The Ukrainian crew of the Gepard is rather proud of the four Russian drones and two missiles daubed in white on the armoured chassis of their German-made anti-aircraft tank.

"We've notched up six airborne targets already -- four Shaheds and two cruise missiles," says the tank commander, Roman, a muscled 27-year-old in a close-fitting khaki t-shirt.

"We shot them all down at night, except for one of the missiles," he says.

The Flakpanzer Gepard is stationed on a small, wooded hill somewhere in the Kyiv region, its two long automatic cannons primed for action. The soldiers ask AFP not to reveal its exact whereabouts.

Germany has already sent Ukraine 40 of these anti-aircraft gun tanks, which were developed in the 1970s and retired from the Bundeswehr after a decade or so.

Twelve more tanks and 300,000 rounds of ammunition are due to arrive shortly.

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Along with other, often more modern, systems supplied by western nations, the Gepards are part of the air defence shield established by the Ukrainians in autumn 2022 to counter Russia bombing raids.

They were first installed around energy infrastructure and then major cities like Kyiv and the southern port of Odesa.

"We trained together in Germany for a month and a half. That was nearly a year ago," Roman says.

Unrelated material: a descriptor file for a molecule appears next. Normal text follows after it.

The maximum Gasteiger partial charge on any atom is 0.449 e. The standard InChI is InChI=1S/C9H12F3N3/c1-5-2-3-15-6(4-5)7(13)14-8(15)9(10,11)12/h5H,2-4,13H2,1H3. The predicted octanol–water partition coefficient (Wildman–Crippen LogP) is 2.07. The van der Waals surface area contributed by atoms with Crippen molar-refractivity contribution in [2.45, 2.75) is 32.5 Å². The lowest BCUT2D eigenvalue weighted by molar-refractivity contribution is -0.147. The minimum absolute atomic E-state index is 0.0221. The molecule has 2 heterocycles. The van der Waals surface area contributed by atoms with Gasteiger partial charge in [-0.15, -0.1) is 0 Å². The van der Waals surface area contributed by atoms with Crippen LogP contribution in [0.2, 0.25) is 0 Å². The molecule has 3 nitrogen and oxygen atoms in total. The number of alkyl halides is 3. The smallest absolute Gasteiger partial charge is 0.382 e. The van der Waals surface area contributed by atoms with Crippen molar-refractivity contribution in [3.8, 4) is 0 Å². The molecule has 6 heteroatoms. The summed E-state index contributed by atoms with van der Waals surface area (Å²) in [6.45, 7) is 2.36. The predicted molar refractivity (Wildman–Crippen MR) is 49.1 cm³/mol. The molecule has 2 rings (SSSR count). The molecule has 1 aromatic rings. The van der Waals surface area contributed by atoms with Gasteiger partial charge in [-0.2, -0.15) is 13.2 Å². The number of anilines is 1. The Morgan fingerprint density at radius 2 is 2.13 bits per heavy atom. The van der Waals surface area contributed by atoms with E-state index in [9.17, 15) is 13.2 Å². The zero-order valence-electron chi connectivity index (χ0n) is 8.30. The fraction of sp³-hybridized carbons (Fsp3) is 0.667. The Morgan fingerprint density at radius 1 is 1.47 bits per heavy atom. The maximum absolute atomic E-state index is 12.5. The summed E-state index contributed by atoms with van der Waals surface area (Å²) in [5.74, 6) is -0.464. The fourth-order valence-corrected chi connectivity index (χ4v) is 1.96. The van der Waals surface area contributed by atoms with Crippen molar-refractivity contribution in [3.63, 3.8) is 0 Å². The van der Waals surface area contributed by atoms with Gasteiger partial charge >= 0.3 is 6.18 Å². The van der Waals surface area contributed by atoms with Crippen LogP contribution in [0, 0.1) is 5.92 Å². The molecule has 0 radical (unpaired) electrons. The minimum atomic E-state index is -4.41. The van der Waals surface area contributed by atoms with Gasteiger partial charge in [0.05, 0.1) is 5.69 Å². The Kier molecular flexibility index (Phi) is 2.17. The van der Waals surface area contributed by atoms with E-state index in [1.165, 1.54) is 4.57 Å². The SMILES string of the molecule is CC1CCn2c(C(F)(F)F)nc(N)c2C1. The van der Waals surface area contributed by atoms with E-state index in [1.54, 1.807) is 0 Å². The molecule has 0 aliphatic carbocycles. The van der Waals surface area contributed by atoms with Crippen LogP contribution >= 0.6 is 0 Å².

The Gepard has two 35mm guns mounted one on each side of a turret, capable of firing 500 times a minute. It has a search radar and sighting equipment.

"When the computer gives us the go ahead, I tell the commander and he opens fire on the target," explains 31-year-old Oleksii, the crew's gunner.

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"The electronic system gets rid of human error and speeds things up so we can shoot down targets more quickly," Roman explains.

- 'Lives spared' -

Oleksii recalls their first success.

"We felt happy -- moved even. We shouted out loud. We were really chuffed to shoot that missile down because it was going at 600-700 kilometres an hour."

"I used to fire people up with cocktails. Now I fire on Russian missiles," the former barman grins.

His face hidden by a scarf, he says they also feel a sense of having done their duty, of "lives and infrastructure that have been spared".

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"For us, each airborne enemy air target we shoot down is a small victory that gets us nearer the big one," Roman adds.

Manoeuvring a Gepard "isn't complicated really", says Oleksander, the 29-year-old driver.

"It's like driving an automatic car. Just a lot bigger," he says.

The last time they shot a missile down was in March.

How many have they missed?

"None," says Roman without hesitation.

Six weapons destroyed in nearly a year in that area.

But the days go by fast all the same, says Oleksander.

"We don't know where the time goes. One minute we're waking up, the next it's nearly evening and we have to try and sleep again."

The crew joined the army a few months after Russia invaded their country in February 2022. They have only had 12 days' leave since.

"Of course I miss it. It's hard being far away from your family," says the driver. He has a wife and two kids -- a girl of four and a boy of six.

Oleksii, the barman, dreams of opening his own cafe. "After the war of course. After we win."

For now "our job is to win".

"We shoot down drones and missiles. People's lives are saved. That's the only thing we think about right now."

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